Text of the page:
What is a Baker’s Cyst?
What’s this pain at the back of my knee?
A Baker’s or popliteal cyst is a common source of posterior knee pain. It is a synovial fluid mass that is located within the popliteal fossa (the area at the back of your knee) (1).A Baker’s or popliteal cyst is a common source of posterior knee pain. #performbetter @pogophysio Click To Tweet
What is it?
A baker’s cyst is often an enlargement of the bursa located beneath the gastrocnemius and the semimembranosus (hamstring) muscle. The bursa when functioning normally helps aid the movement of the semimembranosus and gastrocnemius as the ankle and knee bend and straighten. Part of the posterior capsule, high up on the medial side and deep to the medial head of the gastrocnemius, is present in up to 40% to 54% of healthy adult knees, based on cadaveric studies (2, 4). This connection works as a one way valve, allowing fluid to pass into the gastrocnemius-semimembranosus bursa and forming what is known as a Baker’s cyst.
A Baker’s cyst commonly presents with pain behind the knee and a often observable swollen area which is tender to touch. Commonly end of range flexion (bent knee) is painful such as with squatting or kneeling. Other symptoms may include posterior or posteromedial fullness, aches and or and stiffness. Additionally often it is uncomfortable in end of range extension (or hyperextension) of the knee.A Baker’s cyst commonly presents with pain behind the knee. #performbetter @pogophysio Click To Tweet
In adults a Baker’s Cyst is commonly associated with intra-articular knee pathology. Baker’s cysts are generally secondary to other pathology and will generally present chronic in nature. Therefore examination will most commonly reveal co-existing knee meniscal or chondral pathology (1). Testing of the meniscus and palpation of the knee joint line will likely be provocative. Acute Baker’s cyst can occur with repeated forced extension, for example performing kettlebell swings and thrusting your knees into extension.
It is important to differentiate from other cause of posterior knee pain including biceps femoris tendinopathy, popliteus tendinopathy, knee joint effusion (from intra-articular pathology), gastrocnemius tendinopathy or referred pain from the lumbar spine or patellofemoral joint. A thorough history and examination can differentiate between sources of posterior knee pain.
Confirmation of diagnosis can be made through imaging, which may include plain radiographs, arthrography, ultrasound, and MRI. Plain radiographs are not able to detect popliteal cysts, however are useful in evaluating co-existing pathology commonly found in association with popliteal cysts, such as osteoarthritis, inflammatory arthritis, and loose bodies. The cyst itself can be detected via US however this can not identify co-existing pathology that may be the underlying cause, therefore MRI is gold standard for confirming diagnosis (1).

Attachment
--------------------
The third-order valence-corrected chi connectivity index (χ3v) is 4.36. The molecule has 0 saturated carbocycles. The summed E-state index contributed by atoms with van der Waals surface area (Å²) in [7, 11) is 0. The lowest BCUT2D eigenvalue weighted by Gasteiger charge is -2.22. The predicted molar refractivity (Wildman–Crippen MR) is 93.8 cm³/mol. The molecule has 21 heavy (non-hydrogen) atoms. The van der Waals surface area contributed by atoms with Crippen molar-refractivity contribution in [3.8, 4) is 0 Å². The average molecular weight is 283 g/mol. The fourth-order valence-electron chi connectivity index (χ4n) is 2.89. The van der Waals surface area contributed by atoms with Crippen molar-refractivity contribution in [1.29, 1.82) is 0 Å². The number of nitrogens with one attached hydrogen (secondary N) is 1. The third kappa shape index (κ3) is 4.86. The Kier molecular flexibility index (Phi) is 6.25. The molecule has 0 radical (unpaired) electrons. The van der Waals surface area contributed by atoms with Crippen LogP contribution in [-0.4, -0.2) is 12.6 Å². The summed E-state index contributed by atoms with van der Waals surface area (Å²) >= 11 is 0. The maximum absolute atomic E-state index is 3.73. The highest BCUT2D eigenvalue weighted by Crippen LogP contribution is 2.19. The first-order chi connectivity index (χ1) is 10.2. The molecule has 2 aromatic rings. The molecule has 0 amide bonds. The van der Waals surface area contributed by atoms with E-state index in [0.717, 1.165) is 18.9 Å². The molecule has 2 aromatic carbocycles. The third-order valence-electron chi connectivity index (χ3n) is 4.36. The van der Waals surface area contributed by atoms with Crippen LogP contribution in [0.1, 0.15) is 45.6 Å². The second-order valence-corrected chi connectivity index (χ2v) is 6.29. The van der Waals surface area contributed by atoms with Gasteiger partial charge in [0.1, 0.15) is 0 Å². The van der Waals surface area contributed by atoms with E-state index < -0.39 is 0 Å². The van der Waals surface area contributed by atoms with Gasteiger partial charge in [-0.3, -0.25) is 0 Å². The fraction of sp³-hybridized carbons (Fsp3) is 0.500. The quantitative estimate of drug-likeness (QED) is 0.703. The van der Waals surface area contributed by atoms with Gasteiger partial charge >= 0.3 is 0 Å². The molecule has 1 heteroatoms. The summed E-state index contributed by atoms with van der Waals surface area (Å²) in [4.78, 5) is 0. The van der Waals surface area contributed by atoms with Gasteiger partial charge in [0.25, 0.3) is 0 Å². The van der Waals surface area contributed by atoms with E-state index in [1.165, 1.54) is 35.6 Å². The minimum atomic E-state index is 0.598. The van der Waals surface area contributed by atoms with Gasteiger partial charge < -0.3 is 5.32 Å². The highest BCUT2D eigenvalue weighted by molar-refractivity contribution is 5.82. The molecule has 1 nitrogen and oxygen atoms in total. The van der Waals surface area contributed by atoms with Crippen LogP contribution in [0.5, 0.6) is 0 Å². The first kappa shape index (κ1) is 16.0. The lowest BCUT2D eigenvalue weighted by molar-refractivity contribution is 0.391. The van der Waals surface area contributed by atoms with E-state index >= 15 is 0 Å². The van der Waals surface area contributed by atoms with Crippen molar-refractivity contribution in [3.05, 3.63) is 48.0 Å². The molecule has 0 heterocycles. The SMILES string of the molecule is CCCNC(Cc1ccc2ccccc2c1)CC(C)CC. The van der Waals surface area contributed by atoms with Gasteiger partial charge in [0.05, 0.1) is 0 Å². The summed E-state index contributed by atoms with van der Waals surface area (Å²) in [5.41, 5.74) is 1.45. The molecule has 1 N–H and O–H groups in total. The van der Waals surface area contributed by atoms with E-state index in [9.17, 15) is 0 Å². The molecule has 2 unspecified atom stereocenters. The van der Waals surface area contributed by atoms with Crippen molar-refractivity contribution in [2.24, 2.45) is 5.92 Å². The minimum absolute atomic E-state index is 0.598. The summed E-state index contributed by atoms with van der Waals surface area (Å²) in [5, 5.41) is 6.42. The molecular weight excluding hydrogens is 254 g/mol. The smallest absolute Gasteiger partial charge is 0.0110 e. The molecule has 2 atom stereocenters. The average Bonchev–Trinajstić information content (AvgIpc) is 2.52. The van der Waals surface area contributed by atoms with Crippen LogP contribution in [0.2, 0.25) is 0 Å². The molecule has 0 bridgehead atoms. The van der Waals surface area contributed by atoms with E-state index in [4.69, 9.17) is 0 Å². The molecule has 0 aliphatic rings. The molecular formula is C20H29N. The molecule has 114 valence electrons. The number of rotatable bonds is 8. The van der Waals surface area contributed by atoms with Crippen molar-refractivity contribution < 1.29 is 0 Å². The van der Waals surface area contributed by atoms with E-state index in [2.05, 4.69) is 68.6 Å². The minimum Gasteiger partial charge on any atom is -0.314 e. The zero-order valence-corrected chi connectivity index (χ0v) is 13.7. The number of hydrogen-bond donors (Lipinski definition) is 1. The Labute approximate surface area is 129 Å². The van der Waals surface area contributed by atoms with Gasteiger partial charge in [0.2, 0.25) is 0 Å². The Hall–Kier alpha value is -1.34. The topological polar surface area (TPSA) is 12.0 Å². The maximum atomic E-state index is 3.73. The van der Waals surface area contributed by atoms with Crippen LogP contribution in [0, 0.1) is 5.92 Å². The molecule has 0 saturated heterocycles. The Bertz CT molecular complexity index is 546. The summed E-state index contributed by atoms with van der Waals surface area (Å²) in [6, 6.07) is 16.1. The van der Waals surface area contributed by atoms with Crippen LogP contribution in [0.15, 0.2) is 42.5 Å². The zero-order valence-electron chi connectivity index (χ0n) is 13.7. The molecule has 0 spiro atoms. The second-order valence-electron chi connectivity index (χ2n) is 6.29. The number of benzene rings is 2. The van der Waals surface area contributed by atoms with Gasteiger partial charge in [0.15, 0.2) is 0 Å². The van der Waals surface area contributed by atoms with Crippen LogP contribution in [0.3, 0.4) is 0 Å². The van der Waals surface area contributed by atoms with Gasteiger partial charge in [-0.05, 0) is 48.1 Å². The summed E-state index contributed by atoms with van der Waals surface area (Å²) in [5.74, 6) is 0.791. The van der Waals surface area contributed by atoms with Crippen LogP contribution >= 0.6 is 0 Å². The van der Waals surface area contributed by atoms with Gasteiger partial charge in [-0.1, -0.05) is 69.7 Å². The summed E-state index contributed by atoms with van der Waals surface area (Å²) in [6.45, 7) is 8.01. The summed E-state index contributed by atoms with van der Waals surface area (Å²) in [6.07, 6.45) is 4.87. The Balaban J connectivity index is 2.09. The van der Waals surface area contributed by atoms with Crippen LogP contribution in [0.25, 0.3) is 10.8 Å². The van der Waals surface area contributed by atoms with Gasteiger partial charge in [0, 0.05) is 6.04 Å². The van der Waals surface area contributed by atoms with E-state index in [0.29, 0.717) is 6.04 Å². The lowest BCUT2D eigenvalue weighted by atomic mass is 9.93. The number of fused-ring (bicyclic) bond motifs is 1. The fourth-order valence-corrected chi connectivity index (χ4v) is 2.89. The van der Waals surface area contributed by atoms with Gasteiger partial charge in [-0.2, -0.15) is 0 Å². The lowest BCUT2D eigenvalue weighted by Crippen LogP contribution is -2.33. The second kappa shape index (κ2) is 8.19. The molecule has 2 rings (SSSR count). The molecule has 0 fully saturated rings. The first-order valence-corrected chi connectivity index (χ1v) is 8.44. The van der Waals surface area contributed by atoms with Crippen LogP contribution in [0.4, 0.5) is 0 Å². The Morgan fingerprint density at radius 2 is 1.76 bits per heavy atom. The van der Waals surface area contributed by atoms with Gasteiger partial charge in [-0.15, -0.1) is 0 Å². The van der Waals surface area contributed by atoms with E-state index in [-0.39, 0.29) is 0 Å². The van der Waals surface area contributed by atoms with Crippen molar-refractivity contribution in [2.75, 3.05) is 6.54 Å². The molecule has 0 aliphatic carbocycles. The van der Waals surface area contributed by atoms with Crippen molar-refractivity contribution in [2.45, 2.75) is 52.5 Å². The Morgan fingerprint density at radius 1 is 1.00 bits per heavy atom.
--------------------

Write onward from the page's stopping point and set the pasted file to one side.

Initial treatment is aimed at management of any underlying cause such as a meniscal tear. Management of baker’s cysts is conservative (nonoperative for at least 6 weeks), unless vascular or neural compression is present (3). During this time, rehabilitation is focused on maintenance of knee flexibility to avoid stiffness that can develop from pain occurring at end range flexion and extension. A progressive rehabilitation program will also be tailored to underlying pathology and aimed at restoring full range of movement strength and control. Activity modification to address contributing factors and exercises to rehabilitate underlying pathology.
Aspiration in combination with Intra-articular corticosteroid injections have been found to decrease the size and symptoms of the cysts (1). If the pain fails to resolve with this conservative approach, usually under 2 months, then surgical treatment may be considered directed to the intra-articular cause of the joint fluid production and not at the popliteal cyst, unless it is unduly large and highly symptomatic (3).
Lewis Craig (APAM)
Masters of Physiotherapy
- Brukner and Khan 2009, Brukner and Khan’s Clinical Sports Medicine.
- Frush, T. J., & Noyes, F. R. (2015). Baker’s cyst: diagnostic and surgical considerations. Sports health, 7(4), 359-365.
- Zhou, X. N., Li, B., Wang, J. S., & Bai, L. H. (2016). Surgical treatment of popliteal cyst: a systematic review and meta-analysis. Journal of orthopaedic surgery and research, 11(1), 22.
- Rauschning W. Anatomy and function of the communication between the knee joint and popliteal bursae. Ann Rheum Dis. 1980;39:354-358.
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